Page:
FOR GRADES 3–5, CONCLUDES SCHOOL YEAR
WITH INTERACTIVE CONCERTS FOR STUDENTS
Six Concerts at Carnegie Hall by the Orchestra of St. Luke’s from May 20-22
Reach More Than 15,000 New York Area Students and Educators
Link Up Continues to Expand Globally, Partnering This Season with 60 Orchestras and
Thousands of Teachers and Students Across the US and in Canada, Spain, and Japan
| This spring, Link Up—Carnegie Hall’s music education program for grades 3 to 5—concludes its 29th school year with thrilling interactive children’s concerts in communities across the United States and abroad, including six performances in New York City over three days, May 20–22, in Carnegie Hall’s Stern Auditorium / Perelman Stage. More than 15,000 students and teachers from the New York City area will attend and participate in an hour-long performance featuring the Orchestra of St. Luke’s, conductor Rossen Milanov, and composer and host Thomas Cabaniss. The program and concerts are presented by Carnegie Hall’s Weill Music Institute.
In this year’s program, The Orchestra Sings, New York area students have explored melody through a range of colorful orchestral repertoire in preparation for the culminating concerts at Carnegie Hall, where they will perform along with the orchestra by singing and playing the recorder or violin. The program includes music by Beethoven, Dvořák, Mendelssohn, Stravinsky, Thomas Cabaniss, and Jim Papoulis. The Orchestra Sings is one of three distinctive, year-long Link Up curriculums, along with The Orchestra Moves, examining musical movement, and The Orchestra Rocks, an exploration of rhythm.
In addition to the students and teachers participating directly with Carnegie Hall in New York City, orchestras across the country and around the world are now taking part in Link Up. Partner orchestras can utilize any of the program materials—including teacher and student guides, concert scripts, and concert visuals—in their own communities, free of charge, to engage local students and teachers in musical learning and exploration. Over the past school year, 60 orchestras and thousands of teachers—from Alaska to Florida, as well as internationally in Canada, Spain, and Japan—have introduced over 250,000 students to the joys of orchestral music through Link Up. Next year, Link Up continues to expand, reaching an estimated 70 orchestras and communities around the world. For a list of partner orchestras, click here.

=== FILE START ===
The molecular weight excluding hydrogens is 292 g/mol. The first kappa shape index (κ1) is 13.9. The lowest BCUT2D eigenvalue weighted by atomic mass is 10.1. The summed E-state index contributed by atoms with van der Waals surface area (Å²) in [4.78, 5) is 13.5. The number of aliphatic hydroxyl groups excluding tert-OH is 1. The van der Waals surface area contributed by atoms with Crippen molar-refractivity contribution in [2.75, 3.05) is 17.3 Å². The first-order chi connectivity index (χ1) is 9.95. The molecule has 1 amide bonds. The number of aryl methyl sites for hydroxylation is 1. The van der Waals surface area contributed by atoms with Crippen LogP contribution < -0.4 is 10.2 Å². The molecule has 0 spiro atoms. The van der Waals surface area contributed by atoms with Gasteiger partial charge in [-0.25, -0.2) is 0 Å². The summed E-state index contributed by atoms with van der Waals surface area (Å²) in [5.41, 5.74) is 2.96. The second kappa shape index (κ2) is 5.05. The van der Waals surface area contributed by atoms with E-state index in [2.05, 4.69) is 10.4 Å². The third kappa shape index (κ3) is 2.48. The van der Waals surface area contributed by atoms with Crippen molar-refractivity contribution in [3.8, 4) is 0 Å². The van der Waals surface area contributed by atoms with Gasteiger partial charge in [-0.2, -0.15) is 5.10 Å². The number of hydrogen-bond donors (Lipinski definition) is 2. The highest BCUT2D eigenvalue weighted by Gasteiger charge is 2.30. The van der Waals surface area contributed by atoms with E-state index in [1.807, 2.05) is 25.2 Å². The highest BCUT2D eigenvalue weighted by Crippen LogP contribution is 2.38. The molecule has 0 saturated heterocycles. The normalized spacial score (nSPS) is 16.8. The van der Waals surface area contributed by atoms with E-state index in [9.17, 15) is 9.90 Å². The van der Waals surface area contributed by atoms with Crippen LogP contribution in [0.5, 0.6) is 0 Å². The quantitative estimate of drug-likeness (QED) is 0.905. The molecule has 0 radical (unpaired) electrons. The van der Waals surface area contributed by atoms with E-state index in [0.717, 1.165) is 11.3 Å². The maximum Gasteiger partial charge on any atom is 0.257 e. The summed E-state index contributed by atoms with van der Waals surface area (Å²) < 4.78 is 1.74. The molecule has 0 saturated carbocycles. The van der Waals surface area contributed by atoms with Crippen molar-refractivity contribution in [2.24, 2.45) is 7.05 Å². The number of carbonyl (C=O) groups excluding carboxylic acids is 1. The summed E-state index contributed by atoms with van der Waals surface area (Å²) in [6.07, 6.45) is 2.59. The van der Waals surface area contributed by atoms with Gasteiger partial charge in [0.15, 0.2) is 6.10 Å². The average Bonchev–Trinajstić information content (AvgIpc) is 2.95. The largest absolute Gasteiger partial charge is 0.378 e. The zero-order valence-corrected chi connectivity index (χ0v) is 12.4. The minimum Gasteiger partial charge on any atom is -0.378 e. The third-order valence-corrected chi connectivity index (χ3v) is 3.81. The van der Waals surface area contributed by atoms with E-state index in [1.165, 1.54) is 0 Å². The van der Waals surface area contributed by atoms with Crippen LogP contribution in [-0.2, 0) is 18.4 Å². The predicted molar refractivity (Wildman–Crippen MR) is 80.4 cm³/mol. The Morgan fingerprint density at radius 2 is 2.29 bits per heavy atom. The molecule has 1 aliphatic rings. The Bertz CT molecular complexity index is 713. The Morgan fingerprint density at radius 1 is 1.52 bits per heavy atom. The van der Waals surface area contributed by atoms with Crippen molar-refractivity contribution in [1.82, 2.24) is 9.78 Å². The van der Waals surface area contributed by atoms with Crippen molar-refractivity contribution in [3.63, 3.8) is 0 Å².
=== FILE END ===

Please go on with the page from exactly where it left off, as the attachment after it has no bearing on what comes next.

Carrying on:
In addition to New York concerts at Carnegie Hall, upcoming Link Up concerts include those by:
What people are saying about Link Up:
“We were not divided in the usual categories of performers and listeners. But rather our listeners were here for exactly the same reason as the orchestra and I—to make music!” – Conductor Rossen Milanov
“This experience has brought our entire community together and has helped us to be seen as a valuable resource for our local music teachers.” – Jenny Krueger, Executive Director, Acadiana Symphony Orchestra and Conservatory of Music
“My favorite part of the Link Up program is that it brings the classroom to the real world. Students hone their skills at school to become proficient musicians, then take their show on the road to perform with professionals. It gives them a real sense of ownership and accomplishment.” – Patrick Dow, Teacher, Pawtucket, Rhode Island (partner orchestra: Rhode Island Philharmonic Orchestra)
“Link Up has made the South Carolina Philharmonic accessible for my students. Prior to their participating in this program, most of my students didn’t know that the philharmonic existed or what it was. But now that they have become ‘part of the orchestra,’ they have broadened their horizons and some even attend concerts on their own with their families.” – Linda Collins, Teacher, West Columbia, South Carolina
About Carnegie Hall’s Weill Music Institute
THOMAS CABANISS “Come to Play”
Lead funding for Link Up is provided by the Robertson Foundation.
Major support for Link Up has been provided by The Irene Diamond Fund and the Siegel Family Endowment, with additional funding from The Ambrose Monell Foundation, Wells Fargo, the Britten-Pears Foundation, the Rose M. Badgeley Residuary Charitable Trust, and The Barker Welfare Foundation.
Link Up in New York City schools is made possible, in part, by an endowment gift from The Irene Diamond Fund.
The Weill Music Institute’s programs are made available to a nationwide audience, in part, by an endowment grant from the Citi Foundation.
Photo at top of release by Jennifer Taylor